Too many months ago, I requested every book in the Free Library of Philadelphia catalog about Zambia. I’ve been (slowly) working my way through ever since:
Art in Zambia by Gabriel Ellison
Summary of this book, as I see it: There is some, but not as much as we would like, art going on in Zambia. Partly this is due to a lack of galleries and prestigious shows, but there is a National Council for the Arts which is doing some good work, including this book. Here are some artists who are or have been operating in Zambia, with not nearly as many pictures as you were hoping for.
Possibly I should not have even bothered trying a book about Art. But it did suggest that the closest thing there is to traditional textiles in Zambia is basketweaving. It did not answer the question, So if there isn’t really anything in the way of traditional textiles, what did people wear before machine-made cotton cloth became available?
Cultures of the World: Zambia by Timothy Holmes and Winnie Wong
Um, this was a book. It was marginally informative, but not significantly more so than the Wikipedia article on Zambia, and not really any better written. There were lots of color pictures. It’s basically what I was expecting from a series with a title like “Cultures of the World” that has something approximating 150 titles.
The one piece of information it provided that is very nice to have, that it didn’t even occur to me to ask about is this: “Issues such as laws of succession have not been resolved to women’s satisfaction, but women may now open bank accounts and obtain credit without permission from a husband or male guardian” (72). It might have been very difficult to not say impolitic things if I arrived in Zambia and learned suddenly that that was not the case.
Culture and Customs of Zambia by Scott D. Taylor
I was not expecting much from this book — it looked like a slightly thicker version of the Holmes and Wong book. I found myself pleasantly surprised. The book is not without flaws (it wants to be pseudo-academic, and has some tendency towards sentences like, “For example, whereas colonial rule was an oppressive system of governance that could enforce compliance and cooperation, . . .” It is never, thankfully, as bad as De Montmorency, and tends to wear off as the author gets into his stride. This is a good thing, both for general legibility and because the grasp of grammar is occasionally not quite good enough for that level of convolution), but it is a much more nuanced view than the other, and managed to describe the political situation in such a way that I didn’t get lost and think I have a bit of a feel for the major players and parties. Also major sources of media.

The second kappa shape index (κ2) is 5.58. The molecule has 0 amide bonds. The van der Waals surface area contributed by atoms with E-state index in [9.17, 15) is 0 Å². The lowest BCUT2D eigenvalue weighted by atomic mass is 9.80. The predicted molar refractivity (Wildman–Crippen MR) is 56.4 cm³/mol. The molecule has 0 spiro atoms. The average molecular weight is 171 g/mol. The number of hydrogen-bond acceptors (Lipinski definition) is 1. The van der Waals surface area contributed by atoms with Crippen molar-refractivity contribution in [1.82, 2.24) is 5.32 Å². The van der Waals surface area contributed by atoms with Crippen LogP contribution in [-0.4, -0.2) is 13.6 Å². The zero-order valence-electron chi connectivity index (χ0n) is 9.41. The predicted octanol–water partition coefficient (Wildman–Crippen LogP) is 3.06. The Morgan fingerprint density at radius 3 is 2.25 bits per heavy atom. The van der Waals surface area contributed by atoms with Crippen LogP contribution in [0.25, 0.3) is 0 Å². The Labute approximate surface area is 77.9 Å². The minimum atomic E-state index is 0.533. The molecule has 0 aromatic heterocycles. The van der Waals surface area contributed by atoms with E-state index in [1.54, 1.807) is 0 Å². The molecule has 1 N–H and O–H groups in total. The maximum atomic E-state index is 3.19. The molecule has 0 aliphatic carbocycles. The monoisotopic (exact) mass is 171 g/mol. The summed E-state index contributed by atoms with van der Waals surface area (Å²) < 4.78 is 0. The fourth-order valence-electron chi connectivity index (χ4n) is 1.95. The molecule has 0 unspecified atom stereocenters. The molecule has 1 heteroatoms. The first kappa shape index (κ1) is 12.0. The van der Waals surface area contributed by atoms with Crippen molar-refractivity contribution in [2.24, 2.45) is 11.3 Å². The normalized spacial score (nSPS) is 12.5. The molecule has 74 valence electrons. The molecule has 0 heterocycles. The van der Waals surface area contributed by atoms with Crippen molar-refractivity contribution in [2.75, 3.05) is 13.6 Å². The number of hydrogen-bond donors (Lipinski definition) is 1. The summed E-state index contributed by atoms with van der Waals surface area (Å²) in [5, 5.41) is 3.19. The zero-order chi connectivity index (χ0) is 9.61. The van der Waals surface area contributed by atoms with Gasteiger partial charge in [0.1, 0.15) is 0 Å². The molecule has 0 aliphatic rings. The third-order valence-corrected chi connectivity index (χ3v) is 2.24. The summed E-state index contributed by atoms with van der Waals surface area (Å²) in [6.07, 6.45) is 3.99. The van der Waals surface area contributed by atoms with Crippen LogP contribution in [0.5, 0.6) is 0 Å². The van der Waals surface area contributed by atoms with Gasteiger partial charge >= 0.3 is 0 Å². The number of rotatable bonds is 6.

Overall, it was pretty good at digging deep enough to answer questions like, Maize is a staple of the diet, but isn’t it a new world crop? What did they eat before? Perhaps you’re getting a sense of the kinds of questions that occur to me. I blame Jeremy Ross and his Historian’s Questions. (If you, like me, are curious, the answer appears to be finger millet (Eleusine Coracana) and sorghum. Other interesting factoids in this section are that pumpkin and sweet potato leaves appear to be edible, and that both mangos and avocados grow in Zambia. I don’t think I’ve ever lived anywhere that avocados could be grown locally in any reasonable kind of fashion. (Maybe they could in Spain, since we had local mangos in Málaga. But I wasn’t aware of it.)
This book also answered the textile question: “Prior to the arrival of colonialism, traditional dress consisted mainly of animal skins or bark cloth wrapped around the waist or draped over the shoulders much like a Roman toga” (90). Constance suggests that they probably don’t actually mean like a toga, and upon reflection, I imagine that she is correct. I wonder what the natural shape of barkcloth is. Long rectangles?
This is also the book that provided the statistic on English speakers that I cited in my last entry. I suspect that it will be my favorite of all the books I got.
Right now I’m working on Kate Crehan’s The fractured community : landscapes of power and gender in rural Zambia. It’s very dense in the way that books written by Anthropology professors for people who know things about anthropology probably tend to be (I wouldn’t know, mostly not having read them). I’m hopeful that it’s better after the introduction, when she’s talking more about concrete Zambian examples and less about Hegemony and Gramsci and Marx.